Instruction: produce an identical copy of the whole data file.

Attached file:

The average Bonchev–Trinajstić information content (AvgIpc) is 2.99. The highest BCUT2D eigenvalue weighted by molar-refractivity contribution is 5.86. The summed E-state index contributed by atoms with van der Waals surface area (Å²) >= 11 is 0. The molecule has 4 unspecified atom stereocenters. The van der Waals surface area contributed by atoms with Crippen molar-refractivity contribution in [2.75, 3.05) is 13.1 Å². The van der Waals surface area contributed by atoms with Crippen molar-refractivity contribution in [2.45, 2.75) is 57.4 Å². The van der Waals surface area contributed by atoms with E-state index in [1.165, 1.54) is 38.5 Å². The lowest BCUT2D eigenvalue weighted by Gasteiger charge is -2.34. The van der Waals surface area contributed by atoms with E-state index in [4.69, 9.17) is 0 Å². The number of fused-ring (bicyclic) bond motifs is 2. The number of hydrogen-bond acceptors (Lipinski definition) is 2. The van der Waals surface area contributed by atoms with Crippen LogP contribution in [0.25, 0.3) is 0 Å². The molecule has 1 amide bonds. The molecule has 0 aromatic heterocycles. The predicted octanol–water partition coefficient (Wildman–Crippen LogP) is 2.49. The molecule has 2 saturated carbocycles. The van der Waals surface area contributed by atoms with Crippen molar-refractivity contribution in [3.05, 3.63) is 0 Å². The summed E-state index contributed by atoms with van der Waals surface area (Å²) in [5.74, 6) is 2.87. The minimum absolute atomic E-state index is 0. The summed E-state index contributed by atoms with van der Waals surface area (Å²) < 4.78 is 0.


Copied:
The average Bonchev–Trinajstić information content (AvgIpc) is 2.99. The highest BCUT2D eigenvalue weighted by molar-refractivity contribution is 5.86. The summed E-state index contributed by atoms with van der Waals surface area (Å²) >= 11 is 0. The molecule has 4 unspecified atom stereocenters. The van der Waals surface area contributed by atoms with Crippen molar-refractivity contribution in [2.75, 3.05) is 13.1 Å². The van der Waals surface area contributed by atoms with Crippen molar-refractivity contribution in [2.45, 2.75) is 57.4 Å². The van der Waals surface area contributed by atoms with E-state index in [1.165, 1.54) is 38.5 Å². The lowest BCUT2D eigenvalue weighted by Gasteiger charge is -2.34. The van der Waals surface area contributed by atoms with E-state index in [4.69, 9.17) is 0 Å². The number of fused-ring (bicyclic) bond motifs is 2. The number of hydrogen-bond acceptors (Lipinski definition) is 2. The van der Waals surface area contributed by atoms with Crippen LogP contribution in [0.25, 0.3) is 0 Å². The molecule has 1 amide bonds. The molecule has 0 aromatic heterocycles. The predicted octanol–water partition coefficient (Wildman–Crippen LogP) is 2.49. The molecule has 2 saturated carbocycles. The van der Waals surface area contributed by atoms with Crippen molar-refractivity contribution in [3.05, 3.63) is 0 Å². The summed E-state index contributed by atoms with van der Waals surface area (Å²) in [5.74, 6) is 2.87. The minimum absolute atomic E-state index is 0. The summed E-state index contributed by atoms with van der Waals surface area (Å²) < 4.78 is 0.